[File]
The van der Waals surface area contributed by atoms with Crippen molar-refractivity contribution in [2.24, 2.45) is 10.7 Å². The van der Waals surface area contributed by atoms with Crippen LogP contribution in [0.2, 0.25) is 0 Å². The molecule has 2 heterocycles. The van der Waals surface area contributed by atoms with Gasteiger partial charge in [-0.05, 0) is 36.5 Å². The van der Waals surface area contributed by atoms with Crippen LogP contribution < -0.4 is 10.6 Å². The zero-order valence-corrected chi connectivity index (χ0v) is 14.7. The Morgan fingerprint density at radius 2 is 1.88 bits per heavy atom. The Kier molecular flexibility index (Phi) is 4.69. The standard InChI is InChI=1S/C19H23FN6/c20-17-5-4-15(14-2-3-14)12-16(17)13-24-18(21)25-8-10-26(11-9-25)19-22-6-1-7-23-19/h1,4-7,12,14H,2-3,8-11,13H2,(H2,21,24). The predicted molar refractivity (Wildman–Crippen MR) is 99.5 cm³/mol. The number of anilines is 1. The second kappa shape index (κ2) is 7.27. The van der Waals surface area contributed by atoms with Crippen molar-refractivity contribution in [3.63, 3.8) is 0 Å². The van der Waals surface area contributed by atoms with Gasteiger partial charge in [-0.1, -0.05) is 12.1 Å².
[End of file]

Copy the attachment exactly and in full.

The van der Waals surface area contributed by atoms with Crippen molar-refractivity contribution in [2.24, 2.45) is 10.7 Å². The van der Waals surface area contributed by atoms with Crippen LogP contribution in [0.2, 0.25) is 0 Å². The molecule has 2 heterocycles. The van der Waals surface area contributed by atoms with Gasteiger partial charge in [-0.05, 0) is 36.5 Å². The van der Waals surface area contributed by atoms with Crippen LogP contribution < -0.4 is 10.6 Å². The zero-order valence-corrected chi connectivity index (χ0v) is 14.7. The Morgan fingerprint density at radius 2 is 1.88 bits per heavy atom. The Kier molecular flexibility index (Phi) is 4.69. The standard InChI is InChI=1S/C19H23FN6/c20-17-5-4-15(14-2-3-14)12-16(17)13-24-18(21)25-8-10-26(11-9-25)19-22-6-1-7-23-19/h1,4-7,12,14H,2-3,8-11,13H2,(H2,21,24). The predicted molar refractivity (Wildman–Crippen MR) is 99.5 cm³/mol. The number of anilines is 1. The second kappa shape index (κ2) is 7.27. The van der Waals surface area contributed by atoms with Crippen molar-refractivity contribution in [3.63, 3.8) is 0 Å². The van der Waals surface area contributed by atoms with Gasteiger partial charge in [-0.1, -0.05) is 12.1 Å².